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Nothing to Hide movie review

Nothing to Hide challenges the notion that cell phones are the last realm of privacy between couples in an entertaining and thoughtful dramedy.

Seven friends reunite for a dinner party when psychiatrist Marie (Bérénice Bejo) gets the idea make everyone’s cell phone an open book. In the running for worst party game ever, the friends reluctantly agree to participate. Any text, email or phone call is on public display.

As you’d imagine everyone’s got a secret they’d rather keep hidden. In some cases, it’s fairly harmless while others are juggling complicated issues with parents, children and affairs. While the secrets are expected, the reveals manage to be highly effective thanks to well-timed fake-outs and humorous encounters.

nothing to hide movie review - Roschdy Zem, Bérénice Bejo, Stéphane De Groodt, Doria Tillier, Grégory Gadebois, Vincent Elbaz and Suzanne Clément

Charlotte (Suzanne Clément) and Marco (Roschdy Zem) are in the sleepwalking phase of their marriage with no passion on either side. That’s the opposite of newlyweds Lea (Doria Tillier) and Thomas (Vincent Elbaz) who can’t keep their hands off each other.

Ben (Gregory Gadebois) has long since been the group’s unofficial doormat and announces his new girlfriend is home sick. As the night plays on it’s increasingly understandable why Ben would prefer his girl miss this shindig.

Naturally as the film progresses the innocent little white lies and secrets make way for the bigger twists. Feelings get hurt and emotions are high, but no one agrees to end the game. Considering the various levels of guilt, it’s a little surprising that no one bothers trying to wrap the game once the bombshells start getting revealed.


Director/screenwriter Fred Cavayé takes the unusual approach of adapting a very recent film, Perfetti sconosciuti, from 2016. There’s not a lot Cavayé can really do to switch up the formula making for a bold choice to basically just present it to a new audience.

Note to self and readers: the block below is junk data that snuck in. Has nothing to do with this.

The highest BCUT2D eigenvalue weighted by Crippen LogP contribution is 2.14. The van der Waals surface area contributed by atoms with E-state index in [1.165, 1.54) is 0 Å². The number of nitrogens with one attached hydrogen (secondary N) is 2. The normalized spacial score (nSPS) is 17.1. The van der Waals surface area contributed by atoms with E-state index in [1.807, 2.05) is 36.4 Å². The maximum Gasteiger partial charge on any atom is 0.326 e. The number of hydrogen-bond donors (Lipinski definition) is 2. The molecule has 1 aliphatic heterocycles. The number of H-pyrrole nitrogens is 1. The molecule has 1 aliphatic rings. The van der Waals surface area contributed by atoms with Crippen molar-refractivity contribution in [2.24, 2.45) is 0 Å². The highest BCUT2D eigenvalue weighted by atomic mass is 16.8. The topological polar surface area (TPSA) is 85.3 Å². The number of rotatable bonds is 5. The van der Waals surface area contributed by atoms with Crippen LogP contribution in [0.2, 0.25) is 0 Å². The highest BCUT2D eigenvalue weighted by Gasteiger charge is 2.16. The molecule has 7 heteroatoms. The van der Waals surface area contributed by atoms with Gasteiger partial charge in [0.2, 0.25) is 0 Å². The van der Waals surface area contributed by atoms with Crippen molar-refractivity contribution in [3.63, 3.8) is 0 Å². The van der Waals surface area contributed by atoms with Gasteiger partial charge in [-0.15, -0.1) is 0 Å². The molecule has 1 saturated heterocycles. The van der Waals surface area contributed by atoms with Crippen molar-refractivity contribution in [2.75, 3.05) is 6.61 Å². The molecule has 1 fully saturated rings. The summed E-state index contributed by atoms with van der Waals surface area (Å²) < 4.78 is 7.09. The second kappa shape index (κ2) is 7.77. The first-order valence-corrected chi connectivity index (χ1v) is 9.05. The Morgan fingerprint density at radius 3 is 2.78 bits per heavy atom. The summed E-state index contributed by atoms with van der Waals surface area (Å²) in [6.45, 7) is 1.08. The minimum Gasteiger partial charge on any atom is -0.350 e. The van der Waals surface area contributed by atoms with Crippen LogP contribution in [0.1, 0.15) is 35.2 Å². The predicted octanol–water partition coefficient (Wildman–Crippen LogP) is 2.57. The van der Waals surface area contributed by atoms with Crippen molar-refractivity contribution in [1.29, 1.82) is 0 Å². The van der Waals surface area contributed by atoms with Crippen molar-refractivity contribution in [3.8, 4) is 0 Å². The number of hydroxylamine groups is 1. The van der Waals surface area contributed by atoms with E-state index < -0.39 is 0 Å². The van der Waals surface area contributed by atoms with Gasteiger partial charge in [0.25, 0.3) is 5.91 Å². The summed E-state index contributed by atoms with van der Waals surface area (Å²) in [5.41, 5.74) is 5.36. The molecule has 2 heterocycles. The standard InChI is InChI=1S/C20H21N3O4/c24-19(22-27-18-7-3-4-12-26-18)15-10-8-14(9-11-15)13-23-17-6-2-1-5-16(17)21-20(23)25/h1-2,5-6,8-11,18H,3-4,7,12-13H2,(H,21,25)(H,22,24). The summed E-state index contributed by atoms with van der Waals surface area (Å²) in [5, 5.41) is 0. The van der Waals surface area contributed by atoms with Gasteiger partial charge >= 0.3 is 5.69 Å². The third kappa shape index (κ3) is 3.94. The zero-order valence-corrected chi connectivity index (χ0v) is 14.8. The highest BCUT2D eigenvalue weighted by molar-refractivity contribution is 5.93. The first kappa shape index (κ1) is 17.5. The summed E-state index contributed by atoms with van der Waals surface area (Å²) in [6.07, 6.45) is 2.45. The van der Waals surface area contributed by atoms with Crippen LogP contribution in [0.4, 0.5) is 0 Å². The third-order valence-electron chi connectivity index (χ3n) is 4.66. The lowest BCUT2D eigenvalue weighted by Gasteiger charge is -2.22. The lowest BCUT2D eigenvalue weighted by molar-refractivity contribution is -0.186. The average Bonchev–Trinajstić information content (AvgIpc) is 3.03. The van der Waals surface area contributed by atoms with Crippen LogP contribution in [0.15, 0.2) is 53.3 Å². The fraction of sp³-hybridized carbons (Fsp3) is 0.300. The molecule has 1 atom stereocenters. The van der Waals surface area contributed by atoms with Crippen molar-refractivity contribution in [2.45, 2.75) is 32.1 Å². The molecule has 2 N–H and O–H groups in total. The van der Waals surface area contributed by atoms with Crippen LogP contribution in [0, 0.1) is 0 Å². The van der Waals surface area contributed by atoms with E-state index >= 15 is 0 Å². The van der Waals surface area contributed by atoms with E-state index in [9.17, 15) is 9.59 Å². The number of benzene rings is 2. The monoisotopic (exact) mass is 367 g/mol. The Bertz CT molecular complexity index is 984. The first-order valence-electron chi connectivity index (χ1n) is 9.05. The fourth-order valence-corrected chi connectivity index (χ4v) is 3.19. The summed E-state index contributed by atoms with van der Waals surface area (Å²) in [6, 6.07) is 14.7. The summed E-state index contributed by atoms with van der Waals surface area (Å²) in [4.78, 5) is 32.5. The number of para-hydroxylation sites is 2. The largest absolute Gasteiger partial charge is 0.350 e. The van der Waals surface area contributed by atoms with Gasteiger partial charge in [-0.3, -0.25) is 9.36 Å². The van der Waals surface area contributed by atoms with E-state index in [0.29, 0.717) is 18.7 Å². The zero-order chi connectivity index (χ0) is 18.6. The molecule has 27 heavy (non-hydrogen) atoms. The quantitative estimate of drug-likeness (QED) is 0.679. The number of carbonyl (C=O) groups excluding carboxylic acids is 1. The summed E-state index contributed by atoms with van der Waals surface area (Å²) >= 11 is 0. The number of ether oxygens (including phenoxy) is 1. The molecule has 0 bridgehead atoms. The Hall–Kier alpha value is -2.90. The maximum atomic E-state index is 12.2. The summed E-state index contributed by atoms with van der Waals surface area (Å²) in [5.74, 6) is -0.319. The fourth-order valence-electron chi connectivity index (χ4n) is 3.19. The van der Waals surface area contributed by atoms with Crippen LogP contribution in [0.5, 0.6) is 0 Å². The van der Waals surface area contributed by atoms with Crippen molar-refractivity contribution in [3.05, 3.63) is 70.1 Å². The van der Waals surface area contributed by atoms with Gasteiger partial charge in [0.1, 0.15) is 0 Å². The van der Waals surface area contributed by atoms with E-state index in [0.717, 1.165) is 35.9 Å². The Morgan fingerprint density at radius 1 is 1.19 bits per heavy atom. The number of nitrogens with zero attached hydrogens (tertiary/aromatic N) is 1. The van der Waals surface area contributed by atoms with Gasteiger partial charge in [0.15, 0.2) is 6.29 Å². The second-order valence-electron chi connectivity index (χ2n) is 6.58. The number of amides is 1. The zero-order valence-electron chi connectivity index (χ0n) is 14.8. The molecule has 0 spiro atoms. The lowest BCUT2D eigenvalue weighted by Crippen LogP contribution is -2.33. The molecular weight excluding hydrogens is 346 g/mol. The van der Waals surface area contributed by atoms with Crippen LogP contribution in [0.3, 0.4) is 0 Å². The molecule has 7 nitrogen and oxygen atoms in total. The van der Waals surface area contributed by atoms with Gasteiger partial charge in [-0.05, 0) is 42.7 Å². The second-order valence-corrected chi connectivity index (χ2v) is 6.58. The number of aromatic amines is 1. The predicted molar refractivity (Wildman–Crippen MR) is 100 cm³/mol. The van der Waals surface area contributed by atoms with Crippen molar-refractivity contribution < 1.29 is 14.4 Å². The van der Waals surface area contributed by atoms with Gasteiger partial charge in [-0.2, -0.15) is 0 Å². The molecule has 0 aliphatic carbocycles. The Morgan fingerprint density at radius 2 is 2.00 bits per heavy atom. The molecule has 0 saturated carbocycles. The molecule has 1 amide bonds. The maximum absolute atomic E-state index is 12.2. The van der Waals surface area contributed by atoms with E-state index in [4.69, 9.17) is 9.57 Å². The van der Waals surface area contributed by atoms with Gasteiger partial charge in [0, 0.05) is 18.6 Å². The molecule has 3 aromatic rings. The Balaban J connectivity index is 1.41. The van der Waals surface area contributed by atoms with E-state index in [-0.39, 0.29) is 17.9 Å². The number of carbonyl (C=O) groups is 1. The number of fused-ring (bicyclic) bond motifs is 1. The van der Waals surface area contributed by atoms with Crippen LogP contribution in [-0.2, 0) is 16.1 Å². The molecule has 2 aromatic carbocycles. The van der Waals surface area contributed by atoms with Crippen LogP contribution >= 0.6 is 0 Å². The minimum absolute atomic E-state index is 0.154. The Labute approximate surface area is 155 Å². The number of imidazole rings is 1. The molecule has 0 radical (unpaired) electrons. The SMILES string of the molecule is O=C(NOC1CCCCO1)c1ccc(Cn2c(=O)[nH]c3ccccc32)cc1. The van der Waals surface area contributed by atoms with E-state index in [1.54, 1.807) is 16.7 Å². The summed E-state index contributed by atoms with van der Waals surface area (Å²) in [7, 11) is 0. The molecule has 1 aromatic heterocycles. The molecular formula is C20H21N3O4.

Despite the largely one room setting, the cast does a magnificent job of never making the film feel claustrophobic. There’s never that sense that the setting is too restrictive thanks to the terrace and kitchen allowing for side conversations.

nothing to hide movie review - Bérénice Bejo, Vincent Elbaz, Roschdy Zem, Stéphane De Groodt, Grégory Gadebois, and Doria Tillier

In the shift over to Netflix, the film gets an erratic English dub. While mostly solid, there are moments where the English track doesn’t always sync up perfectly causing some distracting sequences.

Clément is really good as the gang’s boozy wildcard who never goes too long without taking a sip. Zem plays off her well as the near hypochondriac constantly complaining about everything. Stéphane De Groodt is also solid as Marie’s plastic surgeon husband who is arguably the film’s protagonist.

I’m not sure if I liked the film’s somewhat noncommittal conclusion. Essentially we get two endings here. The first is far messier and complicated, but seems to put the characters on a better, more liberated path.

On the surface, the second ending leaves things intact even as we now know this tight-knit friend unit could unravel at any time. It’s a little too pat giving a choose your own ending considering one provides a definitive conclusion while the other simply hints at the inevitable.

nothing to hide movie review - Bérénice Bejo, Suzanne Clément, Vincent Elbaz, Roschdy Zem, Stéphane De Groodt, Grégory Gadebois, and Doria Tillier

Nothing to Hide benefits from a strong, engaging cast and an interesting premise to merit watching even with its wishy-washy ending.

Rating: 7 out of 10

Photo Credit: Netflix